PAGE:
Adams Family Correspondence, volume 11

John Adams to Abigail Adams

Abigail Adams to John Adams

John Quincy Adams to Louisa Catherine Johnson, 7 February 1797 Adams, John Quincy Johnson, Louisa Catherine
John Quincy Adams to Louisa Catherine Johnson
The Hague February 7. 1797.

Your Letter of the 20th: of last month, which I received a few days ago has taken from my bosom one of its heaviest weights. The imputation of unkindness to you, was one of those which it was least able to bear with fortitude, and to be relieved from which would alone have been equivalent to the most delicious gratification. Besides which it is full of the tenderness which I love and the reflection which I respect and esteem.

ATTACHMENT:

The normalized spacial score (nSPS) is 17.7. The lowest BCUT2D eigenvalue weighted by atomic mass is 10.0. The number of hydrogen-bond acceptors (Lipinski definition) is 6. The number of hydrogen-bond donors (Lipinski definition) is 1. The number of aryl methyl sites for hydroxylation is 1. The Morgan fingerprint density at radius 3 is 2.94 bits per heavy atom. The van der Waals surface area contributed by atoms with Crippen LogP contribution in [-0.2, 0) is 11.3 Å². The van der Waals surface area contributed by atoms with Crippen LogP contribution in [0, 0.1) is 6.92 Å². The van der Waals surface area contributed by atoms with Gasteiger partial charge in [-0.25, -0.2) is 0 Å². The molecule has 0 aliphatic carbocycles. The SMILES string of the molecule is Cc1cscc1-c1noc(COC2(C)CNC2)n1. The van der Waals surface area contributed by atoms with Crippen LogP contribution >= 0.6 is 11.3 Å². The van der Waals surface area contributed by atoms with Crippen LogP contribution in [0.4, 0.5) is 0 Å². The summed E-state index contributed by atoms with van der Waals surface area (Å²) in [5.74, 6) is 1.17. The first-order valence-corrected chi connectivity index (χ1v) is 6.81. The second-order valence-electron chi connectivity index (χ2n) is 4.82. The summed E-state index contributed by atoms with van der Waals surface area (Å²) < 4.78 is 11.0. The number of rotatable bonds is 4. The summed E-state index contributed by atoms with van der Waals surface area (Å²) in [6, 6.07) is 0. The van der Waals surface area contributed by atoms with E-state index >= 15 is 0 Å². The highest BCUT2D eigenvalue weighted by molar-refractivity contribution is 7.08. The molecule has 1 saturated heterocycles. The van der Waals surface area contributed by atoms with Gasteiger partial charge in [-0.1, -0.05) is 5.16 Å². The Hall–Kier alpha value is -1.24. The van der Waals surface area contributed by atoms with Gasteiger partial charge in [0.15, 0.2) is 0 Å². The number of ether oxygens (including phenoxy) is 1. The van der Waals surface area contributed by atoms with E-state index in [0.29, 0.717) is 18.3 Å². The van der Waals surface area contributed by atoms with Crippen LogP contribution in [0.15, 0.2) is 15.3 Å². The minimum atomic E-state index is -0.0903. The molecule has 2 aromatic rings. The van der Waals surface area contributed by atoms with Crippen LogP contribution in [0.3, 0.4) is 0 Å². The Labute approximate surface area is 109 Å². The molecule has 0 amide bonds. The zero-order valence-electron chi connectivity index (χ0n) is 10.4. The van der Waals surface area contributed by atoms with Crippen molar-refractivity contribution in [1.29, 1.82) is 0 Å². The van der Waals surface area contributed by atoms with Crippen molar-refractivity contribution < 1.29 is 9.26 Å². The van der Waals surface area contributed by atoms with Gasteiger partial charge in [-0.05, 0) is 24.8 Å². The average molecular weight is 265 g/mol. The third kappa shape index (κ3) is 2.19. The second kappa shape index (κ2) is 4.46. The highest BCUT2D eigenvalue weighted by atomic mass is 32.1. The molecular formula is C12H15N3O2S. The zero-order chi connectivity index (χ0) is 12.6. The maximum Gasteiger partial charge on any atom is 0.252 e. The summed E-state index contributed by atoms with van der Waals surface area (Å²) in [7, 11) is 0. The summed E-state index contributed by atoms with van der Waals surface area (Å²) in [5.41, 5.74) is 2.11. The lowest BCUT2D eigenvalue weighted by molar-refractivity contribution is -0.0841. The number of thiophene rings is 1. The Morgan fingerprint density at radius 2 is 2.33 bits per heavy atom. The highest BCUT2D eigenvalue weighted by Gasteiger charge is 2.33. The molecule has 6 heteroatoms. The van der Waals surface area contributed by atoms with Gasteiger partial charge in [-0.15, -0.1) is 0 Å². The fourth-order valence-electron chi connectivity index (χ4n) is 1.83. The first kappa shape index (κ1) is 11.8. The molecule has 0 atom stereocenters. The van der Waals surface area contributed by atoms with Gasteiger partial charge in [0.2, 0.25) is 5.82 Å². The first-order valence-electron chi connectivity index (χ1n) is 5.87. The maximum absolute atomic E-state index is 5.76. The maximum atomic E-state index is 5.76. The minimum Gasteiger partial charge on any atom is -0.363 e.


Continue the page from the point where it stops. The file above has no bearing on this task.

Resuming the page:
I am very happy to find that your brother was pleased with his visit to my Parents.— One of my father’s last Letters indicates the same uncertainty with that which deprived you of Letters from your brother. It says “I know not where to address you: whether in Holland, England, or Portugal; whether as a married or a single Man.”—1 Neither of them had the least idea or expectation of my last appointment, untill some time after it was made.— It was, Louisa to the good opinion of the President alone, that I was indebted for the nomination, and while I am profoundly sensible how far it has placed me above the Station to which any pretensions of mine could have aspired, I hope never to forget the obligation it has laid upon me to use every exertion of which I am capable to justify the choice— You enquire, my amiable friend, whether my early introduction to these flattering situations will not attach me too strongly to the advantages which they confer?— I do not think that any Man can answer at once with confidence and with sincerity, for the exemption of his Heart from the feelings which operate powerfully upon the generality of Mankind.— I will not undertake therefore to say that my retirement from public life, will be effected without casting “one longing lingering look behind.”—2 But that I can and will subdue every such reluctance, I think it in my power to assure you. To serve my Country at her call, is not merely an ambition, but a duty; I cannot therefore refuse to perform it, especially at a moment when there is danger and inconvenience attending it.— I am certainly making at this moment a sacrifice to my sense of duty, very great in my own estimation, since it comprehends not 544 only my own happiness, but your inclinations too. At the same time I know it is a sacrifice, which no other person will impute to me as a merit, and for which there is no other compensation than the consciousness of doing right.— I have repeatedly talked to you of my Country; of my unlimited attachment and devotion to it.— The sentiment like that of all other virtues, ought not to be displayed with ostentation, and therefore I seldom say any thing of it, except where my free confidence allows and requires me to make a profession of principles, which at other times and with other persons, I hold it sufficient to keep in silence as the guides of my conduct.— I may therefore own to you that my duty to my Country is in my mind the first and most imperious of all obligations; before which every interest and every feeling inconsistent with it must forever disappear.— It is that which requires my present continuance in Europe.— For as to my personal advantage I am persuaded it would be more promoted by my immediate return to America, and by the direction of all my attention to my own concerns, and as an object of ambition, it is not at a distance like this from America, out of sight and out of the hearing of his Countrymen that an ambitious American is to rise.— I had hoped the last Summer when I was informed that I should be removed early in the then ensuing fall, that my duties might have been conciliated with my own wishes and yours, that I should be enabled to accomplish our union at an early period, and I hoped that your good sense, prudence and Spirit, would reconcile you to the indispensable necessity of accompanying me to a life of retirement in America, and to the suppression of propensities, which you were yourself unaware of being prevalent in your heart.— But my own expectations were soon protracted; my hopes of removal were postponed, I was directed still to remain here, and received at the same moment a summons from your father announcing that he must go very early in the Spring to America, and that he must know whether I could previously come over to England.— I had no choice left and accordingly hesitated not a moment.— But it was impossible for me to say how long I might be detained in Europe, and the same impossibility still remains.— I have said and repeat that I will come to you as soon as my sense of duty and of prudence will permit, and whenever they shall allow me to indicate a time, it will give me the most cordial pleasure to do it.